It depends upon whether it is affirmative where you are applying not in court for an applicant’s case to be denied. If your application is denied by immigration, you have a right to have that application reviewed by an immigration judge who would review the application. You could present your application all over again, de novo and the judge will be able to make another decision.
If you are in immigration proceedings and you are denied you could appeal the immigration judge’s decision to the Board of Immigration Appeals which is sometimes known by the acronym as BIA. You can appeal that decision to the BIA. If you are not happy with the BIAs decision, you can appeal that decision to a Federal court and even if that is denied you have the right to go to the Supreme Court of the United States and appeal.
What Is The Role Of An Attorney In an Asylum Case?
The Asylum Attorney plays a very important role in this process. Attorneys in our Manhattan and Westchester offices handle asylum cases from the Tristate areas, especially New York City including the Bronx, Manhattan, Queens and Brooklyn. From our Westchester office, our Asylum attorneys can represent the immigrant communities in White Plains, Port Chester, Mamaroneck, Ossining, Mount Vernon, New Rochelle, Yonkers, and Greenburgh.
At our first meeting, our Asylum attorneys will gather information regarding the immigrant’s qualifications and whether or not there are eligibility issues with asylum. We take a detailed statement. A detailed statement is required in an asylum application whether it is in court or not. The New York immigration attorney would definitely be able to frame the issues, present the law and really flush out a very good statement that is needed to have the asylum application approved. If it is in court, he would be able to question witnesses; he would be able to present the case to an immigration judge and to provide the evidence in a reasonable order according to the law, and according to what the applicant requires.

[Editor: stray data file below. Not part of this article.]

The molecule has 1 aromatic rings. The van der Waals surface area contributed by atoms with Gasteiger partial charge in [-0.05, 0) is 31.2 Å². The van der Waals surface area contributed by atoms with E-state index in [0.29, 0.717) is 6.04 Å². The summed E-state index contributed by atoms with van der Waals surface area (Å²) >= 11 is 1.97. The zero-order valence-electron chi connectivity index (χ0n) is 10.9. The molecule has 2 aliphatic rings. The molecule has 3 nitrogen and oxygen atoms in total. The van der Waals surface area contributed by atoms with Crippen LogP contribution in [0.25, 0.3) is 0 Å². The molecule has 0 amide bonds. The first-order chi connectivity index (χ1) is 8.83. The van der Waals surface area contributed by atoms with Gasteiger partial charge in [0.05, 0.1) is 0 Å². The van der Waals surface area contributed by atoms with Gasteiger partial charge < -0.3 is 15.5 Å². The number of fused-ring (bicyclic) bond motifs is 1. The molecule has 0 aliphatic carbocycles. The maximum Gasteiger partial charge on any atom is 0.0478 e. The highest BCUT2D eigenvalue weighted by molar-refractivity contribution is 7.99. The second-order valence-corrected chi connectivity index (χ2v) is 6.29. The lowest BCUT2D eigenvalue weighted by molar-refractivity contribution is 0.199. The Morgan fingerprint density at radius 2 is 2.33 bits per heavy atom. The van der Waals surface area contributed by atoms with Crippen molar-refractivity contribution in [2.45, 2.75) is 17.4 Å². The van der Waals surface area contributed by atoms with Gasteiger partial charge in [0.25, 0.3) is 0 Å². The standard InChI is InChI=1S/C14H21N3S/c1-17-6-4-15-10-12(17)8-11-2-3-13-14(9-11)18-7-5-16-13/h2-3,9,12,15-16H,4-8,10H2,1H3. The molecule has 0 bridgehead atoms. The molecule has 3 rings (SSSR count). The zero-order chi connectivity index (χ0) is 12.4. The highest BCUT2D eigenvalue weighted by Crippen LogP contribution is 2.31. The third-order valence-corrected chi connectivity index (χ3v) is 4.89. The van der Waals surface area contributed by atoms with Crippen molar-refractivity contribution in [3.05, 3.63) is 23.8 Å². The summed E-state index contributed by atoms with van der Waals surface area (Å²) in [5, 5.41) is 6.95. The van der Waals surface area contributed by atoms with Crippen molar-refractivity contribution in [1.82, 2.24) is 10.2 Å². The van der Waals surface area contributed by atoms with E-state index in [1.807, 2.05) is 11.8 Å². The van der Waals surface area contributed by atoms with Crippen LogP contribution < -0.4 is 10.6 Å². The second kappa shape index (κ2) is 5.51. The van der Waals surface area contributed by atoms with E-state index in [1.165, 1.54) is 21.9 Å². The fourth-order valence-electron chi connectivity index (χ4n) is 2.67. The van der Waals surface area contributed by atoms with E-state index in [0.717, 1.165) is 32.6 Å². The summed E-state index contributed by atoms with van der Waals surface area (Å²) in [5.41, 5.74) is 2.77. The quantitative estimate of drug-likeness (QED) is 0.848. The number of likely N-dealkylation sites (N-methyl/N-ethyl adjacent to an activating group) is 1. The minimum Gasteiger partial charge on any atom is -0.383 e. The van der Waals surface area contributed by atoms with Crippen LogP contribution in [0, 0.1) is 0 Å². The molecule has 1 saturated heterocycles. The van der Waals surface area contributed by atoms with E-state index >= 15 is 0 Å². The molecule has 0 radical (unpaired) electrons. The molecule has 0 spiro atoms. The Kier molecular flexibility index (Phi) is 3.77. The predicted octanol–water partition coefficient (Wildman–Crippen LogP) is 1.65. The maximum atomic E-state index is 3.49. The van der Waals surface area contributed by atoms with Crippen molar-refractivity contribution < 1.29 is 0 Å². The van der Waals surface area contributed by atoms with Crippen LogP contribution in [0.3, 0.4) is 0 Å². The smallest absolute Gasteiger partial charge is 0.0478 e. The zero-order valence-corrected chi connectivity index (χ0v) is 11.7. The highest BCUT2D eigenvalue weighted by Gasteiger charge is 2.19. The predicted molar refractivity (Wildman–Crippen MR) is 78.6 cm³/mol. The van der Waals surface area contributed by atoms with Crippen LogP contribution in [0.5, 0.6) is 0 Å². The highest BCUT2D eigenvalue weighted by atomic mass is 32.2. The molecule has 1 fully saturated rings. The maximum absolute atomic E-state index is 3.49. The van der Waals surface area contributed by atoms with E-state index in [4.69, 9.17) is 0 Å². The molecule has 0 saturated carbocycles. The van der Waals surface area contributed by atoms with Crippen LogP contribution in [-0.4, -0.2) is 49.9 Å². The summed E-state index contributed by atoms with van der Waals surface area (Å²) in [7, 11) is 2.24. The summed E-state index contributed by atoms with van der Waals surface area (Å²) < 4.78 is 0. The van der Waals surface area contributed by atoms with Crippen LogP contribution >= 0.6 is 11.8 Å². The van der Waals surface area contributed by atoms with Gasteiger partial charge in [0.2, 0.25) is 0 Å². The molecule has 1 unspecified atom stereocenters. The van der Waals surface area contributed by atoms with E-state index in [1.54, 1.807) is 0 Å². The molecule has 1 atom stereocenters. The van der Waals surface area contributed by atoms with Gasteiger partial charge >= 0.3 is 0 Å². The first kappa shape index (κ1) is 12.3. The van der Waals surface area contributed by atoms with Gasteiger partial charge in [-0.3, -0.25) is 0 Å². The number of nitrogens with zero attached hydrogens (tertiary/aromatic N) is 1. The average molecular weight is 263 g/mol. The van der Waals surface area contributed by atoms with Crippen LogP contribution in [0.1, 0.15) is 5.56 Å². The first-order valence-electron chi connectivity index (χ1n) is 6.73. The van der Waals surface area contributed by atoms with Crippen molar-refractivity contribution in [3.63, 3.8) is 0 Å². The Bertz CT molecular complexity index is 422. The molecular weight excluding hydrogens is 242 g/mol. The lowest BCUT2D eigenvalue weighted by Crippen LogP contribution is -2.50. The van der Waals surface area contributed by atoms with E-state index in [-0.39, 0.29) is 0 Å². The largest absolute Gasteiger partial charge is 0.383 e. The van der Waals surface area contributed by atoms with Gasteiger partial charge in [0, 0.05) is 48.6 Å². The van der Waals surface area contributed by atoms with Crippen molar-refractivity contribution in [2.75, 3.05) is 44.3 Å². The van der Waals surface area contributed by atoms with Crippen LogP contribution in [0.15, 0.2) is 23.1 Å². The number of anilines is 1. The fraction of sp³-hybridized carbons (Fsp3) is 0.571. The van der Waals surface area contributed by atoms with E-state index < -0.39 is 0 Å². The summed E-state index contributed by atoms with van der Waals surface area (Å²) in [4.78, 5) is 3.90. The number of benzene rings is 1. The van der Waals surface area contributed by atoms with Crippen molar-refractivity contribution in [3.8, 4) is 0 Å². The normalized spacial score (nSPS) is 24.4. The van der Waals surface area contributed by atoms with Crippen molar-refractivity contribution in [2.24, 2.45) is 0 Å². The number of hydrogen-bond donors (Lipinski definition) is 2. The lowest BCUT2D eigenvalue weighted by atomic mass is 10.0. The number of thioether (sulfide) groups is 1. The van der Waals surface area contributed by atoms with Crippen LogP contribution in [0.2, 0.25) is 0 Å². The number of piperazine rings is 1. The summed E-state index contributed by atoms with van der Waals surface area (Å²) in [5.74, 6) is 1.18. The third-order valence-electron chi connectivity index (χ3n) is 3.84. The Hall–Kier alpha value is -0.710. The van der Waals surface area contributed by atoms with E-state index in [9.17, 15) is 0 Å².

Can Someone Navigate The Asylum Process On Their Own?
Yes, they can navigate on their own, but I would not recommend that. Knowing that the law is so complex and especially if you are in immigration court presenting an asylum case. I think it would be very unreasonable to present your own case before an immigration judge unless you are a layperson that is really knowledgeable of the law, knowledgeable about immigration, knowledgeable of the judges and the attorneys and the system. I do not think it would be a good idea to present your own case without an attorney.
Additional Information About The Asylum Process
The big thing is the one year rule. People definitely need to watch for that. Not filing within one year may prove to be a fatal error if you do not prove an exception to the one year rule. When you are applying for asylum, your children can be included as derivative beneficiaries, and a lot of people do not know that as well. Again, that is where the role of an attorney comes into play. If you are granted an asylum in the United States, you can also petition to bring your spouse and children over as a result of your approval of asylum, but you have to include them on your application and they must be under twenty-one and unmarried.
Read on to find out Asylum In The United States. Call the law offices of Michael H. Joseph, PLLC for a FREE Initial Consultation at 914-574-8330 and get the information and legal answers you’re seeking.